The Big Build: Foundations Day!

 If you’re short on time, we’ve created this handy video to see what we did today in 25 secs.

But believe me, it took a lot longer than 25 seconds! It was a hot, hot day but we started at 7:30am. Whilst I made a bacon roll run, Andrew gathered the troops and made last minute alterations to the drain and the trench. 

At 8:50am, Big Bertha arrived with her cargo of concrete looking like a bizarre funfair ride and the boys began lining up ready for the drop.

Then it was action stations and go! As soon as the concrete hit the barrow we had 50 minutes to get it in the trenches. Luckily, Andrew had a plan!

Dan, my Dad and Andrew’s dad and AP himself made up the shovel team. When the barrows we ditched, they raked, shovelled and generally squished around in the concrete getting it into everywhere it was needed.


We had rigged up some boards and ramps through the shuttering so the boys could get straight into the far end. We needed a little bit of extra soil behind the shuttering as it was beginning to bow, but it held out.

After 50 minutes, the last barrow was emptied and the mixer was being washed…. But we didn’t quite have enough to get it to the right level. After a bit of deliberation, Mr Concrete said “save your money. Go get 10 bags of ballast, 5 bags of cement and mix it yourself.”

So off to B&Q me and Papa Hey went! 


There was just enough! The boys had created a frame to squeegee the concrete level, which was a great idea. Dan was Captain Concrete getting it all perfect. You can see our little poop pipe happily sticking out – it made a great drinks holder 🙊! (Don’t worry, it’s brand new).

With one final squish and a bit of trowel work, we made it. All that expensive steel was gone, covered in concrete. It just goes to show all the hard work you can’t see.


The finished product. Andrew is religiously dousing it with water to make sure it hardens low and slow, making it as strong as possible – although at 27 degrees and not a cloud in the sky it was proving difficult. At the end of the week we should be able to remove the shuttering ready for the brickie and backfill the holes around the edge so nobody falls down them again…oops. 

The only way is, quite literally, up. Hopefully.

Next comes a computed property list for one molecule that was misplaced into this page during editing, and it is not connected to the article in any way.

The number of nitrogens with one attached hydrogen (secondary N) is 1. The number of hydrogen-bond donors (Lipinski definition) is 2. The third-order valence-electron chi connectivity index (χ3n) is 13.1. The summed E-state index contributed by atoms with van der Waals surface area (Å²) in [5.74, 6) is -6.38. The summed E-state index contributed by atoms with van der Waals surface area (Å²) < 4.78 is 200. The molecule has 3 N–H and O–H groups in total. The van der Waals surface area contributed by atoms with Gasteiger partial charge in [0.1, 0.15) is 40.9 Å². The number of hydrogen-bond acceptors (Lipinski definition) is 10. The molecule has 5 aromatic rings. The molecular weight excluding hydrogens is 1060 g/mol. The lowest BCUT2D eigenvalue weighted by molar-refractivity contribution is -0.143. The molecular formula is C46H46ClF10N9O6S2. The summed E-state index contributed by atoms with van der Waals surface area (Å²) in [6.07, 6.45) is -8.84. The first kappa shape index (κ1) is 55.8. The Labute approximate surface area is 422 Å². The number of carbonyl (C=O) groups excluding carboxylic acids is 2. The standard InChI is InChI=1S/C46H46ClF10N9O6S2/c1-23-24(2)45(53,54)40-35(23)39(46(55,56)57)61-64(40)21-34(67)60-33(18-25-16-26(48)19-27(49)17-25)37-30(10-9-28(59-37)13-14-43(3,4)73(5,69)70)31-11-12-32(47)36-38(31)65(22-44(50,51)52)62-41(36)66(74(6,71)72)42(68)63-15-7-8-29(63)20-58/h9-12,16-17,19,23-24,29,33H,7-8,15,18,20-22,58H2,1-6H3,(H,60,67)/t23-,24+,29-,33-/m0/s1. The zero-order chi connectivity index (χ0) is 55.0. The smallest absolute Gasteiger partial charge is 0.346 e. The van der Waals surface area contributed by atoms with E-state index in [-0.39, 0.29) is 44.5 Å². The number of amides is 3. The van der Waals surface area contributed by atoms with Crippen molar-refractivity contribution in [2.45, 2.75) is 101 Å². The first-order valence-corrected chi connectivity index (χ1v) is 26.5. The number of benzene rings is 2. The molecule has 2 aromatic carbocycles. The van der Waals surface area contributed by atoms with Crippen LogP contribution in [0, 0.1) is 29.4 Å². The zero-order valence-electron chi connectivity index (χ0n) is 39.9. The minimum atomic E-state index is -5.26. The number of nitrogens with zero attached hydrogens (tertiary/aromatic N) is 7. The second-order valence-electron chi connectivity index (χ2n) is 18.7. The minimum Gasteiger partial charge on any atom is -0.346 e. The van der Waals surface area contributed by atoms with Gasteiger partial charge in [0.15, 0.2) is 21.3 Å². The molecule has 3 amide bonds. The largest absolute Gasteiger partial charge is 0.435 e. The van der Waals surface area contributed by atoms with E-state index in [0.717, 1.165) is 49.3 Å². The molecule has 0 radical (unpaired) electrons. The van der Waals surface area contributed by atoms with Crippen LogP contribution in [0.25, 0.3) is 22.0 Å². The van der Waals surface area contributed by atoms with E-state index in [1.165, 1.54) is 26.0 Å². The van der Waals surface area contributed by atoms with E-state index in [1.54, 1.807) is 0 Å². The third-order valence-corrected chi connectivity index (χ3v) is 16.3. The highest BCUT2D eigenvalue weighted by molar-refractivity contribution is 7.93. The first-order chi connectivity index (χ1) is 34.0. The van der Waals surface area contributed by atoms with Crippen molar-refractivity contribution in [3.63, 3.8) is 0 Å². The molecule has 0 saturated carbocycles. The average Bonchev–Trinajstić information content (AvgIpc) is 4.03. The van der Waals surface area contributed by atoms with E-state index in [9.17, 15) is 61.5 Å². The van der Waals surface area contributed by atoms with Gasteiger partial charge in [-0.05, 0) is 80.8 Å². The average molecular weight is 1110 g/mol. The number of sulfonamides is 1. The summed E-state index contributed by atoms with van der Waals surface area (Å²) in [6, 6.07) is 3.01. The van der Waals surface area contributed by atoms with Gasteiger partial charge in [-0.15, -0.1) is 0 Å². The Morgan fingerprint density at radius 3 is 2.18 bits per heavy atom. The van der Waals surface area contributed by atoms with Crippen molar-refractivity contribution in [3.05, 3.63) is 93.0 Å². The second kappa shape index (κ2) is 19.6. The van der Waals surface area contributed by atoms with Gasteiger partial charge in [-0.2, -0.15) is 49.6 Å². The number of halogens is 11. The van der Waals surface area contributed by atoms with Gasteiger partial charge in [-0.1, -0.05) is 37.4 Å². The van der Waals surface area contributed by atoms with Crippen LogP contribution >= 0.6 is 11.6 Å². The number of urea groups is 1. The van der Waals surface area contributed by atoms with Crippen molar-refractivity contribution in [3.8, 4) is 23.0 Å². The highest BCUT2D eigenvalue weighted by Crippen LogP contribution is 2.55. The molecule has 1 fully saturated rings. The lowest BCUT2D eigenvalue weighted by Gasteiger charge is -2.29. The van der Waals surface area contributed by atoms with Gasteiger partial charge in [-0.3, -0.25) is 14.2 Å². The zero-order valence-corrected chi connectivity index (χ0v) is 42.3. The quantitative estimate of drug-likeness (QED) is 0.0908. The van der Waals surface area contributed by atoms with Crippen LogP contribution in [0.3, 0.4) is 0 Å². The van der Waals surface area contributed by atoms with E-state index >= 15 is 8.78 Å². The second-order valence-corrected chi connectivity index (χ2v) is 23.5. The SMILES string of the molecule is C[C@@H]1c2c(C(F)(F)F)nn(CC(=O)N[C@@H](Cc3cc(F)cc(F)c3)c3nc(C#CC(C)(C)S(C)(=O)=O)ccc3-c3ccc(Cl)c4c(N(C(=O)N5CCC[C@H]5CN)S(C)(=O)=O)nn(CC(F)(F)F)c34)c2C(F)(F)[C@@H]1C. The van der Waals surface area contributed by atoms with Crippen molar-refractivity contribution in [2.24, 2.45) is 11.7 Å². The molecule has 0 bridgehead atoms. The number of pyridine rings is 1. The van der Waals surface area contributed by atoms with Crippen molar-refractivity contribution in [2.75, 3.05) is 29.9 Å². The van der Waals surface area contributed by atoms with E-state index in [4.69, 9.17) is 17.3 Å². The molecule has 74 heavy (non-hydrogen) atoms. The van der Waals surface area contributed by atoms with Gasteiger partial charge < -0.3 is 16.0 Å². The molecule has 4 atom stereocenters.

The build: laying the foundations 

It’s been a while, but we’ve been busy! 

This summer has been a bit of a blur of digging, ripping up and more digging. The conservatory came down, the trenches were dug and the old drains were removed. Then we found that our house was built on pretty shoddy soil (which also made it very hard work to dig!) and so the nice easy foundations we had planned turned into a fancy steel raft. We had some much debris in our ground that the raft will keep the new part of the house nice and stable. 

I came home one day to find the conservatory pretty much gone. The house looked so strange with its exposed yellow walls and vinyl “patio”! 

 Next began the hard work. Andrew got his money’s worth of the Titan ripping up the thick concrete drive and pad. 
An important planning meeting! Papa T and AP discussing where to put the new drains (which will hopefully actually work!).  You can see the first trench dug. This was the day we were told we needed a steel raft.

Getting stuck in! We had to dig two new trenches beside the existing walls for the steel to sit in.    
The trenches didn’t have to be as wide for the steel, so AP created some shuttering from the old conservatory roof. Clever! You can see the loo waste pipe here (nice). 


The steel was delivered. We bent 70 pieces; 35 into a “bucket” and 35 into an “r” shape.
Here are the “r” pieces ready to go! 

Goodbye toilet! It’s buckets from now on as we removed the waste pipe.



The bent pieces of steel get attached to the straights to create a frame. The same happens to the bucket pieces. 

Polystyrene is stuck to the existing building to give a crushable zone should anything move.

The frames are put into the trenches. They were pretty heavy! 
  Once all the frames are in around the edges, four mesh layers are added over the top. Spacers are put underneath to ensure the mesh doesn’t touch soil; it should end up embedded within the concrete.  
The pieces of steel are cable-tied together. Now we await the concrete!